For a discussion of the classical Boltzmann transport coe¬cients for a degenerate

Fermi system, electrical and thermal conductivities, we refer the reader to chapter 5 of

reference [1]. Here we just note that, for the case of a time-independent electric ¬eld,

the solution to the Boltzmann equation, Eq. (7.56), to linear order is immediately

obtained giving for the conductivity, σ0 , the Boltzmann result

ne2 „tr

σ0 = (7.64)

m

where „tr ≡ „tr ( F ) is the transport relaxation time in the Born approximation

dˆ F

p

|Vimp (pF ’ pF )|2 (1 ’ pF · pF ) .

ˆˆ

= 2πni N0 (7.65)

„tr ( F ) 4π

The appearance of the transport time expresses the simple fact that small angle

scattering is not e¬ective in degrading the current. For isotropic scattering the mo-

mentum and transport relaxation times are identical, as each scattering direction is

14 This so-called Landau criterion is not su¬cient for the applicability of the Boltzmann equation

in low-dimensional systems, d ¤ 2. This is a subject we shall discuss in detail in Chapter 11.

192 7. Quantum kinetic equations

weighted equally. The transport relaxation time is the characteristic time a particle

can travel before the direction of its velocity is randomized.

Exercise 7.4. Show that the retarded impurity self-energy, Eq. (7.51), in equilibrium

and for |E ’ F | F and |p ’ pF | pF just becomes the constant

ΣR (E, p) = ’i (7.66)

2„

where

dˆ F

p

|Vimp (pF ’ pF )|2 .

= 2πni N0 (7.67)

„ 4π

For later use, we end this section on dynamics due to impurity scattering by

considering Boltzmannian motion and its large scale features, Brownian motion.

7.4.1 Boltzmannian motion in a random potential

In later chapters we shall discuss quantum corrections to classical transport. How-

ever, in many cases we often still need to know only the classical kinetics of the

particle motion. We therefore take this opportunity to discuss the Boltzmannian

motion of a particle scattered by impurities, although we shall not need these results

before we discuss destruction of phase coherence due to electron“phonon interaction

in Chapter 11. The Boltzmann theory is a stochastic description of the classical mo-

tion of a particle in a weakly disordered potential. At each instant the particle has

attributed a probability for a certain position and velocity (or momentum). In the

absence of external ¬elds the Boltzmann equation for a particle in a random potential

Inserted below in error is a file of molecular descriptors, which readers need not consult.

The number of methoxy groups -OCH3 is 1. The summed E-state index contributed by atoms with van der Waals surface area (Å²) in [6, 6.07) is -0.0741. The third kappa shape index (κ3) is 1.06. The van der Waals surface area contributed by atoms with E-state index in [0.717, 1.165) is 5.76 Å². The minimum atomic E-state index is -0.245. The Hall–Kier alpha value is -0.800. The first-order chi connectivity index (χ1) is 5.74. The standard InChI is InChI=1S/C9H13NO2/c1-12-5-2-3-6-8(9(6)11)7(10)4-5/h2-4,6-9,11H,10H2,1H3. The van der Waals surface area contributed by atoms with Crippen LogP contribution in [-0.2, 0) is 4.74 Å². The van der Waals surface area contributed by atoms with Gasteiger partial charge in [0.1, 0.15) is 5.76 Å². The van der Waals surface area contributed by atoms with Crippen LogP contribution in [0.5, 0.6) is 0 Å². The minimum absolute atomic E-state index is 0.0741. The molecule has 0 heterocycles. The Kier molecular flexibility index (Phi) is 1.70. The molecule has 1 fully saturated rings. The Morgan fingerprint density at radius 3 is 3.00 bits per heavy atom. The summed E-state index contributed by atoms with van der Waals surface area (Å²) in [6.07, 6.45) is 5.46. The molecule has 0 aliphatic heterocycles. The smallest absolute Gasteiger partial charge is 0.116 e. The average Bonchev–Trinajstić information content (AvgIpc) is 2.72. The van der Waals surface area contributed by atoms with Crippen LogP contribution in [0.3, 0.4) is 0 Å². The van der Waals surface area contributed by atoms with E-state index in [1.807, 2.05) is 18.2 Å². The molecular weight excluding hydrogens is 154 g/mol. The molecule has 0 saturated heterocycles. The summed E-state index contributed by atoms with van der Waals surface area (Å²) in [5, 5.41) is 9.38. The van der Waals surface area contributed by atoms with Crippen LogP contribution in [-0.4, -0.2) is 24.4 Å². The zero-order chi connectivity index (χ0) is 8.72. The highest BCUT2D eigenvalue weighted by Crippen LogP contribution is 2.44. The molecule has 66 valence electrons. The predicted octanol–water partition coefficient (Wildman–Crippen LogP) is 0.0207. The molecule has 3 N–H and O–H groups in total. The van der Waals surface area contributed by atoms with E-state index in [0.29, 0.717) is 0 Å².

has the form

‚f (x, p, t) ‚f (x, p, t) dp

=’

+ v· W (p, p ) [f (x, p, t)’f (x, p , t)] , (7.68)

(2π )3

‚t ‚x

where we have introduced the notation v = vp = p/m for the particle velocity.

The Boltzmann equation is ¬rst order in time (the state of a particle is completely

determined in classical mechanics by specifying its position and momentum), and

the solution for such a Markov process can be expressed in terms of the conditional

probability F for the particle to have position x and momentum p at time t given it

had position x and momentum p at time t

dˆ

p

f (x, p, t) = dx F (x, p, t; x , p , t ) f (x , p , t ) . (7.69)

4π

For elastic scattering only the direction of momentum can change, and consequently

we need only integrate over the direction of the momentum. In the absence of ex-

ternal ¬elds the motion in between scattering events is along straight lines, and the

conditional probability describes how the particle by impurity scattering, is thrown

between di¬erent straight-line segments, i.e. a Boltzmannian path.

7.4. Impurity scattering 193

We de¬ne the Boltzmann propagator as the conditional probability for the initial

condition that it vanishes for times t < t , the retarded Green™s function for the

Boltzmann equation. The equation obeyed by the Boltzmann propagator is thus,

assuming isotropic scattering,

‚ ‚ 1 1 dˆ

p

+ vp · F (p, x, t; p , x , t ) ’

+ F (p, x, t; p , x , t )

‚t ‚x „ „ 4π

ˆp ˆ

δ(ˆ ’ p ) δ(x ’ x ) δ(t ’ t ) ,

= (7.70)

ˆ

where δ is the spherical delta function

dˆ ˆ

p

δ(ˆ ’ p ) f (p ) = f (p) .

pˆ (7.71)

4π

The equation for the Boltzmann propagator is solved by Fourier transformation, and

we obtain

dq dω iq·(x’x )’iω(t’t )

F (p, x, t; p , x , t ) = e F (p, p ; q, ω) , (7.72)

(2π)4

where

1 1/„ ˆp ˆ

I(q, ω) + δ(ˆ ’ p )

F (p, p ; q, ω) =

’iω + p · q/m + 1/„ ’iω + p · q/m + 1/„

(7.73)

and

ql

I(q, ω) = , (7.74)

ql ’ arctan ql/(1 ’ iω„ )

where l = v„ is the mean free path.

We note, by direct integration, the property

dˆ

p

F (x, p, t; x , p , t ) = dx F (x, p, t; x , p , t ) F (x , p , t ; x , p , t )

4π

(7.75)

15

the signature of a Markov process. This property will be utilized in Section 11.3.1

in the calculation of the dephasing rate in weak localization due to electron“phonon

interaction.

7.4.2 Brownian motion

If we are interested only in the long-time and large-distance behavior of the particle

motion, |x ’ x | l, t ’ t „ , the wave vectors and frequencies of importance in

15 For a Markov process, the future is independent of the past when the present is known, i.e.

the causality principle of classical physics in the context of a stochastic dynamic system, here the

process in question is Boltzmannian motion.

194 7. Quantum kinetic equations

the Boltzmann propagator, Eq. (7.73), satisfy ql, ω„ 1, and we obtain the di¬usion

approximation

1/„

I(q, ω) , (7.76)

’iω + D0 q 2

where D0 = vl/3 is the di¬usion constant in the considered case of three dimensions

(and isotropic scattering). By Fourier transforming we ¬nd that, in the di¬usion

approximation, the dependence on the magnitude of the momentum (velocity) in the

momentum directional averaged Boltzmann propagator appears only through the

di¬usion constant, t > t ,

dqdω eiq·(x’x )’iω(t’t )

dˆdˆ

pp

D(x, t; x, t ) ≡ F (p, x, t; p , x , t ) =